Several non-immune-modulating therapies are being been explored. Chloroquine and hydroxychloroquine are antimalarial drugs which have shown antiviral effects against many types of viruses, in vitro, including in HIV. They rely on two identified mechanisms of action: inhibiting low pH-dependent viral entry into host cells and altering post-translational modifications of newly synthesized proteins by blocking glycosylation.41

Combining chloroquine with the antiviral, remdesivir, inhibits the growth of SARS-CoV-2 in vitro42 and early trials in China suggest a beneficial effect of chloroquine in terms of biological (viral load) and clinical outcomes.43 While trials are ongoing, consensus guidelines recommend its use in China.14

Hydroxychloroquine, which has a more favorable toxicity profile than chloroquine, has been shown to be more potent than chloroquine to inhibit SARS-CoV-2 in vitro.44 The former’s potential role is corroborated by its efficacy in clearing nasopharyngeal carriage of SARS-CoV-2, reducing the mean duration of shedding from 20 days to 3 to 6 days.36

Furthermore, associating hydroxychloroquine with the immunomodulatory macrolide, azithromycin, appears to increase the virological cure rate, with 100% of patients receiving this combination virus-free after 6 days, compared with 57% with hydroxychloroquine alone and 12% in the control group without either treatment (p<0.001).45 However, no strong evidence supports clinical efficacy of any of these molecules in COVID-19 and randomized trials are needed.

Current antiviral studies are ongoing. Remdesivir, a nucleotide analog inhibitor of the Ebola virus (EBOV) RNA-polymerase RNA-dependent, with promising in vitro anti-SARS-CoV-2 efficacy42 and reports from early clinical data. The AIDS-approved combination of lopinavir and ritonavir had also been adopted as a therapeutic option for COVID-19, but a randomized trial of 199 patients showed no clinical benefit, reinforcing that early data should be interpreted cautiously.4

Prevention of COVID-19 in lung cancer patients

Today, various recommendations have emerged about tailoring cancer therapies, including for NSCLC, to the reality of the COVID-19.46 The backbone of all of these is to reduce unnecessary exposure, thus reducing the risk of transmission. For lung cancer patients, this also means carefully weighing the risk-benefit ratio of each treatment. While ICI-induced pneumonitis may resemble COVID-19, both on a pathophysiological and clinical level, there is no evidence suggesting patients receiving these treatments are at increased risk of severe COVID-19 complications, compared with those on other oncological therapies. Similarly, no data exist about potential interaction between tyrosine kinase inhibitors and SARS-CoV-2. Again, even if drug-induced pneumonitis is suspected, COVID-19 should be ruled out. For all NSCLC patients, the element to keep in mind; however, is to be reactive. While awaiting viral swab confirmation, one should interrupt cytotoxic therapy should biological, clinical or radiological tests be suggestive of COVID-19.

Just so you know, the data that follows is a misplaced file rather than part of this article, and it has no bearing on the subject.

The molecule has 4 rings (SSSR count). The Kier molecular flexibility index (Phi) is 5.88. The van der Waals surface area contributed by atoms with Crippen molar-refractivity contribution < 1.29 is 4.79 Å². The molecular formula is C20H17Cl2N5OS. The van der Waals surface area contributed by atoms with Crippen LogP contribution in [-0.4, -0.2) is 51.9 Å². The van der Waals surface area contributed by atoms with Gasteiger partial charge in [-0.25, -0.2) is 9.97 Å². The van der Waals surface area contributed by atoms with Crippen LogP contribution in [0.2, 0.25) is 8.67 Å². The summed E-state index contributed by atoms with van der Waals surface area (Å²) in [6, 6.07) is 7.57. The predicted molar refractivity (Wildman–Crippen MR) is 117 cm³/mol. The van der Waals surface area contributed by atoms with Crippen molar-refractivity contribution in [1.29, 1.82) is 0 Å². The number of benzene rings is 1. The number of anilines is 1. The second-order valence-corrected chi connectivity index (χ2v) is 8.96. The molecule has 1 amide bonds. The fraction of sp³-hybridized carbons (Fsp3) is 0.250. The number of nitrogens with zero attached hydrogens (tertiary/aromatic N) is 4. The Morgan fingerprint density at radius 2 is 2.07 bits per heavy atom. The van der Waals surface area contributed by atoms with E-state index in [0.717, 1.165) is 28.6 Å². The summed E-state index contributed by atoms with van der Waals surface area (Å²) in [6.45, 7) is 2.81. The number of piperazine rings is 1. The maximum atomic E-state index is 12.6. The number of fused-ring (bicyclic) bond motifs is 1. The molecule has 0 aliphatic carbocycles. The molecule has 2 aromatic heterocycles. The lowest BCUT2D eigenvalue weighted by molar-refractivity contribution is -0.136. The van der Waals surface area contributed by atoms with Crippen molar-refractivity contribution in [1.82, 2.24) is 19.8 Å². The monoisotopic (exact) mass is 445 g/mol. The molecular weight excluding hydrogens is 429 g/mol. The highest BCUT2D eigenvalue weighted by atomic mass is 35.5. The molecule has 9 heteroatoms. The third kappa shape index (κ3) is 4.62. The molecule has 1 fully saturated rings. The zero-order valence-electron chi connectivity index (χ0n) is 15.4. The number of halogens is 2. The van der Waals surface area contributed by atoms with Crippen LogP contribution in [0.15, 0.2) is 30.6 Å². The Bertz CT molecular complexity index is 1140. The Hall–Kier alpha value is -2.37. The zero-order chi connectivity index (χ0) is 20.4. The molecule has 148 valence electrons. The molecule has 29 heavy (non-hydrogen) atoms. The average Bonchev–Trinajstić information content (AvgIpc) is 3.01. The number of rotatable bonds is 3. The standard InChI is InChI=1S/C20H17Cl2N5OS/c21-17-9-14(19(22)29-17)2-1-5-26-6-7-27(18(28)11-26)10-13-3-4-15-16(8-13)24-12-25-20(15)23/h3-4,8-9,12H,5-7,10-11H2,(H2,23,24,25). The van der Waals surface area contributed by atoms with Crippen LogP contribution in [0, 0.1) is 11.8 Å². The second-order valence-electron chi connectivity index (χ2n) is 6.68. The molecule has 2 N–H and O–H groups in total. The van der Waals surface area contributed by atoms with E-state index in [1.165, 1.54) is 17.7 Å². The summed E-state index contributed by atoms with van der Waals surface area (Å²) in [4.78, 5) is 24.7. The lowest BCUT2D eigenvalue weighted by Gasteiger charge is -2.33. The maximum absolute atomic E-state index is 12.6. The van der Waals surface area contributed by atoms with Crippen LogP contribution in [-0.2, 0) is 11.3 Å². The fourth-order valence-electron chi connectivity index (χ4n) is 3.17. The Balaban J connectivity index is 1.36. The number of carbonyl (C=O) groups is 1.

Several unique opportunities to evaluate a range of treatment interventions at the peak of the previous SARS-CoV outbreaks were missed due to avoidable delays and the subsequent decline in cases, leaving numerous questions about the coronavirus pathogenesis unanswered. Patients with cancer, particularly lung cancer, are at higher risk to develop severe complications if infected by SARS-CoV-2, hence important measures must be considered to minimize this risk.

As the SARS-CoV-2 continues to spread, and the death-toll to rise exponentially, advancing new therapeutic development becomes crucial, both to limit the number of deaths in general population and patients suffering from cancer, and to alleviate the strain on healthcare systems worldwide, already struggling to cope with the number of victims of this disease.

Thus, the identification of predictive biomarkers associated to severe forms of COVID-19 is a ‘conditio sine qua non’ to develop personalized care. A better understanding of the exact role of immune deregulation in COVID-19 will facilitate the development and selection of targeted treatment while waiting for a vaccine. Targeted immunotherapy may represent a valid alternative to antivirals which have narrow therapeutic windows and early resistance mechanisms

While we await further data from the countries that have been most affected by COVID-19, patient management will rely partially on trials, where available, and for the vast majority on local guidelines. The TCZ story proves that, more than ever, in times of crisis specialists from different medical domains can join forces to offer the best possible care to patients.


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  • Contributors All the authors have equally contributed.

  • Funding The authors have not declared a specific grant for this research from any funding agency in the public, commercial or not-for-profit sectors.

  • Competing interests AA: has received compensation from Bristol-Myers Squibb, AstraZeneca, Merck Sharp & Dohme, Takeda, Pfizer, Roche and Boehringer Ingelheim for participating on advisory boards. AF: has received compensation from Roche, Pfizer, Astellas and Bristol-Myers Squibb for service as a consultant.

  • Patient consent for publication Not required.

  • Provenance and peer review Not commissioned; externally peer reviewed.